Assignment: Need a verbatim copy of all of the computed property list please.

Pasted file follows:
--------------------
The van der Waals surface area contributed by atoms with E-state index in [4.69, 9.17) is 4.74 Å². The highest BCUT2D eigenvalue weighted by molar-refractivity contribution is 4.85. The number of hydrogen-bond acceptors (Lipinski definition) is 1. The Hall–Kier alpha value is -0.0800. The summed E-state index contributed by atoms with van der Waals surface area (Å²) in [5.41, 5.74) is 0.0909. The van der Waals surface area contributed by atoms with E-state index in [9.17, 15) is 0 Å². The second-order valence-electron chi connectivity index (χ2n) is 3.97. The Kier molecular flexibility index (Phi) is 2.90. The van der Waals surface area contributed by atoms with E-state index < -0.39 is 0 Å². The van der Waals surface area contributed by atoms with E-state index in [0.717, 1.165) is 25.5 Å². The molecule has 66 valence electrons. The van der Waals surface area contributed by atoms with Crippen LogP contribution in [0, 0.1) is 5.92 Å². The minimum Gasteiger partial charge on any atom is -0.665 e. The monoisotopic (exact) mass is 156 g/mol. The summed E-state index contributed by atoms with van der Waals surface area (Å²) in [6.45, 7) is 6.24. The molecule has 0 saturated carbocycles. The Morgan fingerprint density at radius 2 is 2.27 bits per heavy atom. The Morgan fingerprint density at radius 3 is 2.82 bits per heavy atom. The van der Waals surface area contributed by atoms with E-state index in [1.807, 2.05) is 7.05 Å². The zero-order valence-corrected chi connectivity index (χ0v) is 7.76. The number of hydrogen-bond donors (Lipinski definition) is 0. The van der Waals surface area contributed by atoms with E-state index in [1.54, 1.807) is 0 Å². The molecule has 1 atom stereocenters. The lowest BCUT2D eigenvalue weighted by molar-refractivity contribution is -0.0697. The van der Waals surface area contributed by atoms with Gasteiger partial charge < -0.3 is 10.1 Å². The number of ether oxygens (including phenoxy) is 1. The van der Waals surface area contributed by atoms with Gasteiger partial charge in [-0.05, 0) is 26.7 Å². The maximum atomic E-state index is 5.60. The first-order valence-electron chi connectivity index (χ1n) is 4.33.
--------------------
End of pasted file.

The van der Waals surface area contributed by atoms with E-state index in [4.69, 9.17) is 4.74 Å². The highest BCUT2D eigenvalue weighted by molar-refractivity contribution is 4.85. The number of hydrogen-bond acceptors (Lipinski definition) is 1. The Hall–Kier alpha value is -0.0800. The summed E-state index contributed by atoms with van der Waals surface area (Å²) in [5.41, 5.74) is 0.0909. The van der Waals surface area contributed by atoms with E-state index in [9.17, 15) is 0 Å². The second-order valence-electron chi connectivity index (χ2n) is 3.97. The Kier molecular flexibility index (Phi) is 2.90. The van der Waals surface area contributed by atoms with E-state index < -0.39 is 0 Å². The van der Waals surface area contributed by atoms with E-state index in [0.717, 1.165) is 25.5 Å². The molecule has 66 valence electrons. The van der Waals surface area contributed by atoms with Crippen LogP contribution in [0, 0.1) is 5.92 Å². The minimum Gasteiger partial charge on any atom is -0.665 e. The monoisotopic (exact) mass is 156 g/mol. The summed E-state index contributed by atoms with van der Waals surface area (Å²) in [6.45, 7) is 6.24. The molecule has 0 saturated carbocycles. The Morgan fingerprint density at radius 2 is 2.27 bits per heavy atom. The Morgan fingerprint density at radius 3 is 2.82 bits per heavy atom. The van der Waals surface area contributed by atoms with E-state index in [1.807, 2.05) is 7.05 Å². The zero-order valence-corrected chi connectivity index (χ0v) is 7.76. The number of hydrogen-bond donors (Lipinski definition) is 0. The van der Waals surface area contributed by atoms with E-state index in [1.54, 1.807) is 0 Å². The molecule has 1 atom stereocenters. The lowest BCUT2D eigenvalue weighted by molar-refractivity contribution is -0.0697. The van der Waals surface area contributed by atoms with Gasteiger partial charge < -0.3 is 10.1 Å². The number of ether oxygens (including phenoxy) is 1. The van der Waals surface area contributed by atoms with Gasteiger partial charge in [-0.05, 0) is 26.7 Å². The maximum atomic E-state index is 5.60. The first-order valence-electron chi connectivity index (χ1n) is 4.33.